President Obama called the crew aboard the Space Shuttle Atlantis and the International Space Station Friday to thank them and congratulate them on their mission, the final one in NASA's 30-year space shuttle program.

Obama joked with the combined 10-member crew that he thought he had been dialing out for a pizza and didn't expect to end up in space. The president told the astronauts they are an example not just to fellow Americans, but also to fellow citizens on earth. "I...want to just let everybody know how personally proud I am of you."

The 13-day mission comes to an end July 21. Upon its return, Atlantis will be retired and become an exhibit at the Kennedy Space Center. The president said the end of the program will usher in a new era to push the frontiers of space exploration and human space flight.

Obama has asked NASA to develop new systems that will be necessary to do things like send humans to Mars which he said "was no small feat" but added "I know we're going to be up to the task."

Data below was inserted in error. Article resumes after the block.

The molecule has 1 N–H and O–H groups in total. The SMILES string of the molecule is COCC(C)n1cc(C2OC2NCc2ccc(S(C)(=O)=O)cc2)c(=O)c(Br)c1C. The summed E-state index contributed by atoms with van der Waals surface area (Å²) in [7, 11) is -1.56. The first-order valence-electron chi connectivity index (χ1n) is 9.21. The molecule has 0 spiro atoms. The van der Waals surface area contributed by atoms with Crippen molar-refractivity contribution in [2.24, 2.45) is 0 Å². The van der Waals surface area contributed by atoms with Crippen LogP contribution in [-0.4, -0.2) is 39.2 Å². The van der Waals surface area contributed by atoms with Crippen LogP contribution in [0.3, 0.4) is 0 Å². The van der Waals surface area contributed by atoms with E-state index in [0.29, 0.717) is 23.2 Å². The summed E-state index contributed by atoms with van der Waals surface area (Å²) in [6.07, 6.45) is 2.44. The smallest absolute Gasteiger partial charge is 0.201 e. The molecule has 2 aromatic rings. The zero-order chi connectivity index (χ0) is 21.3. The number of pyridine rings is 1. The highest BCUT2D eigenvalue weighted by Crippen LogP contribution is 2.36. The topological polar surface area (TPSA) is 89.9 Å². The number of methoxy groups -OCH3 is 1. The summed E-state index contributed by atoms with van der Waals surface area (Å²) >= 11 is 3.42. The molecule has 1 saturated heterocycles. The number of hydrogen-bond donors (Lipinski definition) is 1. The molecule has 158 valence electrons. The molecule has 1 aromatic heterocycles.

Atlantis commander Chris Ferguson told the president many people are working fervently toward these goals. "We sure hope to see some of our commercial partners climbing on board really soon...and we look forward to seeing them here..."

As part of Obama's plan for future U.S. space exploration, NASA will hire the services offered by commercial companies to fly its astronauts to and from the International Space Station. The president praised the space shuttle program for all its accomplishments in the last 3 decades. "You helped our country lead the space age," he told the crew members. "[A]nd you continue to inspire us."

The Atlantis crew plan to leave an American flag on the International Space Station, the same flag that was on board the first shuttle mission in 1981. Commander Ferguson says the flag will reside on the ISS until an American commercial space company launches astronauts to the station. "It will hopefully maintain a position of honor until the next vehicle launched from U.S. soil brings U.S. astronauts up to dock with the space station."